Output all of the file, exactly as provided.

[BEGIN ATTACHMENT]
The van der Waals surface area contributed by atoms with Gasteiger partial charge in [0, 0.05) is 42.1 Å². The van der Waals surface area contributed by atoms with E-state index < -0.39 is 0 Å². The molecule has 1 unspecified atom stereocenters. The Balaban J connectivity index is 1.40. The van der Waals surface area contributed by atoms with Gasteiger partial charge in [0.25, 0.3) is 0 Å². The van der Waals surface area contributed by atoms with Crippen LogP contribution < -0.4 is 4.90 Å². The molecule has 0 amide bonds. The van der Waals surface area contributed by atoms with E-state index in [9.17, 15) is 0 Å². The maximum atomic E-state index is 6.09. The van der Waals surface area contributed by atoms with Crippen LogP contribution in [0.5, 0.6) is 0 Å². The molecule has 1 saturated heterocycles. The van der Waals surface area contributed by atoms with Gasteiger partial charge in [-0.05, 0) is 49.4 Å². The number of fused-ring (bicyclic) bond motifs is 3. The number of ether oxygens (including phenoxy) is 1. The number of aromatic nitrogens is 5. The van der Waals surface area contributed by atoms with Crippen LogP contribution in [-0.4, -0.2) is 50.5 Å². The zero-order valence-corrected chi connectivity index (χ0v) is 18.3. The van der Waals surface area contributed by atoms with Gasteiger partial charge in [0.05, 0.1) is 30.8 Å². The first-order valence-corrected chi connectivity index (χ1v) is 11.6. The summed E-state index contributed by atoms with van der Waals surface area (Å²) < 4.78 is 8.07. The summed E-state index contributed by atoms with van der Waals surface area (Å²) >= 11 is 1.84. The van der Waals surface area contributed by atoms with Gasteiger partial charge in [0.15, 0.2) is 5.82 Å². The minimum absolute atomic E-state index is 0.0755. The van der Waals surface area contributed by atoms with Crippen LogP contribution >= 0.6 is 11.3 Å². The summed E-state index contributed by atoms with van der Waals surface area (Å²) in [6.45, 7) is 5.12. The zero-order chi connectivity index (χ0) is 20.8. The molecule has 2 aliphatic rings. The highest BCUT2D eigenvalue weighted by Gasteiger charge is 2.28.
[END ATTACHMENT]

The van der Waals surface area contributed by atoms with Gasteiger partial charge in [0, 0.05) is 42.1 Å². The van der Waals surface area contributed by atoms with E-state index < -0.39 is 0 Å². The molecule has 1 unspecified atom stereocenters. The Balaban J connectivity index is 1.40. The van der Waals surface area contributed by atoms with Gasteiger partial charge in [0.25, 0.3) is 0 Å². The van der Waals surface area contributed by atoms with Crippen LogP contribution < -0.4 is 4.90 Å². The molecule has 0 amide bonds. The van der Waals surface area contributed by atoms with E-state index in [9.17, 15) is 0 Å². The maximum atomic E-state index is 6.09. The van der Waals surface area contributed by atoms with Crippen LogP contribution in [0.5, 0.6) is 0 Å². The molecule has 1 saturated heterocycles. The van der Waals surface area contributed by atoms with Gasteiger partial charge in [-0.05, 0) is 49.4 Å². The number of fused-ring (bicyclic) bond motifs is 3. The number of ether oxygens (including phenoxy) is 1. The number of aromatic nitrogens is 5. The van der Waals surface area contributed by atoms with Crippen LogP contribution in [-0.4, -0.2) is 50.5 Å². The zero-order valence-corrected chi connectivity index (χ0v) is 18.3. The van der Waals surface area contributed by atoms with Gasteiger partial charge in [0.05, 0.1) is 30.8 Å². The first-order valence-corrected chi connectivity index (χ1v) is 11.6. The summed E-state index contributed by atoms with van der Waals surface area (Å²) < 4.78 is 8.07. The summed E-state index contributed by atoms with van der Waals surface area (Å²) >= 11 is 1.84. The van der Waals surface area contributed by atoms with Gasteiger partial charge in [0.15, 0.2) is 5.82 Å². The minimum absolute atomic E-state index is 0.0755. The van der Waals surface area contributed by atoms with Crippen LogP contribution >= 0.6 is 11.3 Å². The summed E-state index contributed by atoms with van der Waals surface area (Å²) in [6.45, 7) is 5.12. The zero-order chi connectivity index (χ0) is 20.8. The molecule has 2 aliphatic rings. The highest BCUT2D eigenvalue weighted by Gasteiger charge is 2.28.